Friday, January 23, 2009


Concerning the handling of convicts, Australia is no doubt one of the most experienced nations in the world, because that's a fundamental dimension of the cultural heritage of those of us who are proud to descend from 19th-century British and Irish immigrants.

In each case, the offender's personal path could move through three successive phases:

-- Initially, he was condemned in his native Old World for a crime that may or may not have been particularly wicked, and he got transported to the Antipodes as a convict.

-- Little by little, in the land that would later be called Australia, his status evolved into that of an ex-convict, and he acquired a certain degree of liberty. During this phase, the ex-convict was assigned to, and placed under the responsibility of, an honorable citizen—normally a landowner needing employees to develop his property—designated as an overseer.

-- Finally, if all went well, he became a totally free and enterprising citizen of the vast new country into which he had been thrown... more or less by accident.

The coveted document that started the ball rolling along the path from hard labor to liberty was the so-called ticket of leave. My Irish great-great-great-grandfather Patrick Hickey [1786-1858] was transported from Tipperary to Botany Bay in 1828 for cattle stealing. Assigned to a prosperous English pioneer in Braidwood named John Coghill, he was awarded this ticket of leave in 1837:

Even after the arrival of his wife and children, my ancestor was incapable of leading an honest life, and he was condemned for stealing and transported to the notorious hell-on-earth island of Norfolk. In 1846, a broken 60-year-old convict, Patrick Hickey had the rare privilege of receiving a second ticket of leave:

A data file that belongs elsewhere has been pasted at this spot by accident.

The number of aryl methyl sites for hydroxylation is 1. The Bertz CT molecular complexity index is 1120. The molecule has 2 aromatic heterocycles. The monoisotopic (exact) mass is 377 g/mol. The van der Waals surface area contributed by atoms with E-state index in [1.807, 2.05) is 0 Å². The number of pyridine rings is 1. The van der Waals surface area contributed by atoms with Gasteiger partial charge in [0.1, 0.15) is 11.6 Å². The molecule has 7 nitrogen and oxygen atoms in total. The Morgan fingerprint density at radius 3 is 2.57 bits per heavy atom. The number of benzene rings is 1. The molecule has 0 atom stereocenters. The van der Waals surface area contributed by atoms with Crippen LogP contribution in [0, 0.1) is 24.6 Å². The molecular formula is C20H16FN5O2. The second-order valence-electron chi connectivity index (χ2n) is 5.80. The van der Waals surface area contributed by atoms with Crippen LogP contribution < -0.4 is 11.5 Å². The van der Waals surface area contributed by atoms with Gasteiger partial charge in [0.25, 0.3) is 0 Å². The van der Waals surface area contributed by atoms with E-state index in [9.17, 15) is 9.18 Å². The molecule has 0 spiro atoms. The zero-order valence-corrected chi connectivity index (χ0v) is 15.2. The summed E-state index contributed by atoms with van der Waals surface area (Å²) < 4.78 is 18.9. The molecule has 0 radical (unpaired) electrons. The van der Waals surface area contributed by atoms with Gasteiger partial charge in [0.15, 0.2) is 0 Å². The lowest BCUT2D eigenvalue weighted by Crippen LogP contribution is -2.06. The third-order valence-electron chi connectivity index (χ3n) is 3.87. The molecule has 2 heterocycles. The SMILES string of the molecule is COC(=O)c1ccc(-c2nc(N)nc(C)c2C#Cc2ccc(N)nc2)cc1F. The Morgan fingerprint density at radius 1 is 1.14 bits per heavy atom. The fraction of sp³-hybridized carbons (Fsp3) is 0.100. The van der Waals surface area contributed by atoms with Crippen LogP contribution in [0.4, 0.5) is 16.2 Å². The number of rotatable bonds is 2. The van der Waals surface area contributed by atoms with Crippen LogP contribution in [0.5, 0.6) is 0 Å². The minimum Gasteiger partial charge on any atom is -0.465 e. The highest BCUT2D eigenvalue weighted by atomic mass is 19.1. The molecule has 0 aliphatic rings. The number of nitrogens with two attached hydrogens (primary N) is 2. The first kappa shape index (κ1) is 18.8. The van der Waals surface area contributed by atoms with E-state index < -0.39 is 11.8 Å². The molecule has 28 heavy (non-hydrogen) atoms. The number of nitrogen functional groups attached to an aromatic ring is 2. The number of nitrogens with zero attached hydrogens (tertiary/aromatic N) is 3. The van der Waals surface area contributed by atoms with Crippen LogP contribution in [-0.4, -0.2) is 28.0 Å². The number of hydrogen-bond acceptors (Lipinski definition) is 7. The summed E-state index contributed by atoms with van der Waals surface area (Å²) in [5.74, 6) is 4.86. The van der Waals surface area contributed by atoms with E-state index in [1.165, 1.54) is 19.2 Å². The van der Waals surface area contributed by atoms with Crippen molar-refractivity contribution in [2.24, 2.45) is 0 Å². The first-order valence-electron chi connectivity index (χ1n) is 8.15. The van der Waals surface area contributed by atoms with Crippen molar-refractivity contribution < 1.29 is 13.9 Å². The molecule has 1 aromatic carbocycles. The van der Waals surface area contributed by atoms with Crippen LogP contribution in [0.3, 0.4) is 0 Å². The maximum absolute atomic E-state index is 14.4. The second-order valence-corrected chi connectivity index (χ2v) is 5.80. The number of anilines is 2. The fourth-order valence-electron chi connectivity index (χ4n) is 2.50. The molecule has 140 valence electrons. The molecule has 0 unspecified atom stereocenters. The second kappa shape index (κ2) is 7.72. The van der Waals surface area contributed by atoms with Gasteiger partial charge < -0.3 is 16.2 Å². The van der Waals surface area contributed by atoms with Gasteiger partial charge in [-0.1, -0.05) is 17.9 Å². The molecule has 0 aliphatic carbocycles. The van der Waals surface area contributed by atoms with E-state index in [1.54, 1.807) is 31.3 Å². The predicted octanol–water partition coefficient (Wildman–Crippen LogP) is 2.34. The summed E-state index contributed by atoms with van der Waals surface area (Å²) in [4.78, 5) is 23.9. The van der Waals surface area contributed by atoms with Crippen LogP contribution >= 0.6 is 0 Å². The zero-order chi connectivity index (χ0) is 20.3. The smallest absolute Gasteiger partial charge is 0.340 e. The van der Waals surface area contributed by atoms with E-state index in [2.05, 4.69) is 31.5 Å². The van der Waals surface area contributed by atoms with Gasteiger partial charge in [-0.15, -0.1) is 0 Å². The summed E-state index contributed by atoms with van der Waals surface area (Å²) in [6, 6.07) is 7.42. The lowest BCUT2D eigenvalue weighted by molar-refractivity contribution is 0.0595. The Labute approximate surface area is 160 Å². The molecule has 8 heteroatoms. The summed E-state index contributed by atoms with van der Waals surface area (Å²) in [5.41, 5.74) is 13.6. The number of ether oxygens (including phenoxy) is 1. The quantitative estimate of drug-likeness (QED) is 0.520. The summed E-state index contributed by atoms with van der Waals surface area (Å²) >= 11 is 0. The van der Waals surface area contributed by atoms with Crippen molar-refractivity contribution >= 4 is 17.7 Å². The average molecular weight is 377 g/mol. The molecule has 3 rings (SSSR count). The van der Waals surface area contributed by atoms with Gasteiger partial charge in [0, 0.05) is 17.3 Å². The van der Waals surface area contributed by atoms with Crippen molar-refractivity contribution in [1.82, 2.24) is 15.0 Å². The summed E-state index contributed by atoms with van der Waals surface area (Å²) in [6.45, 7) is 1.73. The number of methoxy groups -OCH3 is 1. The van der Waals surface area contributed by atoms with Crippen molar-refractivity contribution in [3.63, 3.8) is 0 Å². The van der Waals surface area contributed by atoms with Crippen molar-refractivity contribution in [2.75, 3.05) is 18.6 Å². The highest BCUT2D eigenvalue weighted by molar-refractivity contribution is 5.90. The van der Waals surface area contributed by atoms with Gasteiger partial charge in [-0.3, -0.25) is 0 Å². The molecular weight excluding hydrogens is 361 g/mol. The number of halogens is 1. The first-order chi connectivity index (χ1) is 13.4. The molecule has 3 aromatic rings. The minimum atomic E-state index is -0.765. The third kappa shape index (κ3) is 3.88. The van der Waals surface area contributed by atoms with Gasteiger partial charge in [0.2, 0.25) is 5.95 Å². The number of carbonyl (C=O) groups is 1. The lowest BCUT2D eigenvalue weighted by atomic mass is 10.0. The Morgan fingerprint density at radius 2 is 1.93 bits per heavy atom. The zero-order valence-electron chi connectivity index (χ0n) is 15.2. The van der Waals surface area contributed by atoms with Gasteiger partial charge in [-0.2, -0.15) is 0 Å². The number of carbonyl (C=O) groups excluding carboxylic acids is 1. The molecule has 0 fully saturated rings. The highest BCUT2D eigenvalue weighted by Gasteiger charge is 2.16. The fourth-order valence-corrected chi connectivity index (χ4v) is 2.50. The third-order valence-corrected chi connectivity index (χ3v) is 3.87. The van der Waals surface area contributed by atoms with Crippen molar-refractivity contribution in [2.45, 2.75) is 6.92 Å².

[Click on the images to display larger versions of the documents.
Click here to access my genealogical website.]

Now, why did I decide to start talking about convicts and their assimilation—not always easy—into free society? Well, thanks to a former US president, George W Bush, aided and abetted by a pair of acolytes, Tony Bush and John Howard, a terrible detainment camp was created at Guantanamo Bay in Cuba.

Last Wednesday, on his first day as US president, Barack Obama announced that this camp would be shut down within a year. The problem that now exists is: What can be done with the former convicts?

I think it would be a great idea to give tickets of leave to some of these men and assign them, as it were (Down Under convict concept), to Bush, Blair and Howard, who would look after them personally on a daily basis, making sure they are adequately housed, clothed (in something more fashionable and less conspicuous than orange jumpsuits), fed, educated, entertained, etc. Our former leaders would be charged with the moral responsibility of catering for their new friends (employees?) in every possible way, so that latter can appreciate all the subtle aspects of life in a free society.

There are quite a few other excellent candidates for this exciting role as moral overseers of former Guantanamo inmates. I'm thinking in particular of some of those filthy rich financial tycoons who have dragged the world into a state of economic mess. Each condemned banker or crooked businessman should be assigned, automatically, at least two or three Guantanamo individuals, with the obligation to take care of them personally.

My suggestion, I feel, is utterly ingenious. I hope that somebody can get my ideas up to Obama as rapidly as possible.

1 comment:

  1. obama's white house "contact us" page...

    good luck!